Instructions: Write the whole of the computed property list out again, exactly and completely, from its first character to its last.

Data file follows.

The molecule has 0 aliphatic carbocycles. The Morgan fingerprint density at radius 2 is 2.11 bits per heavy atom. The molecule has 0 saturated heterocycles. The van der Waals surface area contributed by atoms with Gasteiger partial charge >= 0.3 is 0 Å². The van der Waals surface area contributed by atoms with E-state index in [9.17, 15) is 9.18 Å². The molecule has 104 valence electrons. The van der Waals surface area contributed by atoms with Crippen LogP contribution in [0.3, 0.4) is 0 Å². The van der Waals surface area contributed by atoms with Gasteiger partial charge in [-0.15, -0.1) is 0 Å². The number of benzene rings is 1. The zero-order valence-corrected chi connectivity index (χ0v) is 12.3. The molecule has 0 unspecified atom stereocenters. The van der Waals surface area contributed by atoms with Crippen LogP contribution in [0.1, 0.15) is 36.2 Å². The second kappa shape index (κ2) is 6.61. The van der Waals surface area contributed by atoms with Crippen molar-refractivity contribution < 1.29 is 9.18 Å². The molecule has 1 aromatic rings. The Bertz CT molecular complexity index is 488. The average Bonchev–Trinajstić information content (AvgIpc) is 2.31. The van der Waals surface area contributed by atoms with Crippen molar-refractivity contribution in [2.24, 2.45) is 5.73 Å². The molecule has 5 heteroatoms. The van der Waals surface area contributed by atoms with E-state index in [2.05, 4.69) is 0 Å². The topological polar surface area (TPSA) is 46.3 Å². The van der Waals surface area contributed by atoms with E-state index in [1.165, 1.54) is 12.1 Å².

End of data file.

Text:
The molecule has 0 aliphatic carbocycles. The Morgan fingerprint density at radius 2 is 2.11 bits per heavy atom. The molecule has 0 saturated heterocycles. The van der Waals surface area contributed by atoms with Gasteiger partial charge >= 0.3 is 0 Å². The van der Waals surface area contributed by atoms with E-state index in [9.17, 15) is 9.18 Å². The molecule has 104 valence electrons. The van der Waals surface area contributed by atoms with Crippen LogP contribution in [0.3, 0.4) is 0 Å². The van der Waals surface area contributed by atoms with Gasteiger partial charge in [-0.15, -0.1) is 0 Å². The number of benzene rings is 1. The zero-order valence-corrected chi connectivity index (χ0v) is 12.3. The molecule has 0 unspecified atom stereocenters. The van der Waals surface area contributed by atoms with Crippen LogP contribution in [0.1, 0.15) is 36.2 Å². The second kappa shape index (κ2) is 6.61. The van der Waals surface area contributed by atoms with Crippen molar-refractivity contribution < 1.29 is 9.18 Å². The molecule has 1 aromatic rings. The Bertz CT molecular complexity index is 488. The average Bonchev–Trinajstić information content (AvgIpc) is 2.31. The van der Waals surface area contributed by atoms with Crippen molar-refractivity contribution in [2.24, 2.45) is 5.73 Å². The molecule has 5 heteroatoms. The van der Waals surface area contributed by atoms with E-state index in [2.05, 4.69) is 0 Å². The topological polar surface area (TPSA) is 46.3 Å². The van der Waals surface area contributed by atoms with E-state index in [1.165, 1.54) is 12.1 Å².